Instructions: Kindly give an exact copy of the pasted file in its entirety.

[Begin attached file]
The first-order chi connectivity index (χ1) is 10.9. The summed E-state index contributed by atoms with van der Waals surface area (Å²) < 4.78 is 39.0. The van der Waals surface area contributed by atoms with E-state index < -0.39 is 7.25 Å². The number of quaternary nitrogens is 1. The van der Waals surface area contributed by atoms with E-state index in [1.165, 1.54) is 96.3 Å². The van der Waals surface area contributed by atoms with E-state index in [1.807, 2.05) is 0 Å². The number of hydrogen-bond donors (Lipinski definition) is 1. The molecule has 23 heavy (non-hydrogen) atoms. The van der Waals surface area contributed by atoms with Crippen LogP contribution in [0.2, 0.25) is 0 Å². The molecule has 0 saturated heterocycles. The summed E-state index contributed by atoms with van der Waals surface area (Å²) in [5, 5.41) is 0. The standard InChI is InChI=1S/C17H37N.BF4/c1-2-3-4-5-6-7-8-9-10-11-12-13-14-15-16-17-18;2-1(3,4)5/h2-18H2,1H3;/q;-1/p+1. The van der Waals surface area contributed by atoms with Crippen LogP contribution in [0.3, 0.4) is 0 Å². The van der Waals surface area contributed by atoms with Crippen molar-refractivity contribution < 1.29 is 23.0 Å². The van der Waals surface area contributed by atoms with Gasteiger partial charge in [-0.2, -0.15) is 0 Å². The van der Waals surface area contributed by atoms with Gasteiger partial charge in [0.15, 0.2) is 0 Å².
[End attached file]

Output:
The first-order chi connectivity index (χ1) is 10.9. The summed E-state index contributed by atoms with van der Waals surface area (Å²) < 4.78 is 39.0. The van der Waals surface area contributed by atoms with E-state index < -0.39 is 7.25 Å². The number of quaternary nitrogens is 1. The van der Waals surface area contributed by atoms with E-state index in [1.165, 1.54) is 96.3 Å². The van der Waals surface area contributed by atoms with E-state index in [1.807, 2.05) is 0 Å². The number of hydrogen-bond donors (Lipinski definition) is 1. The molecule has 23 heavy (non-hydrogen) atoms. The van der Waals surface area contributed by atoms with Crippen LogP contribution in [0.2, 0.25) is 0 Å². The molecule has 0 saturated heterocycles. The summed E-state index contributed by atoms with van der Waals surface area (Å²) in [5, 5.41) is 0. The standard InChI is InChI=1S/C17H37N.BF4/c1-2-3-4-5-6-7-8-9-10-11-12-13-14-15-16-17-18;2-1(3,4)5/h2-18H2,1H3;/q;-1/p+1. The van der Waals surface area contributed by atoms with Crippen LogP contribution in [0.3, 0.4) is 0 Å². The van der Waals surface area contributed by atoms with Crippen molar-refractivity contribution < 1.29 is 23.0 Å². The van der Waals surface area contributed by atoms with Gasteiger partial charge in [-0.2, -0.15) is 0 Å². The van der Waals surface area contributed by atoms with Gasteiger partial charge in [0.15, 0.2) is 0 Å².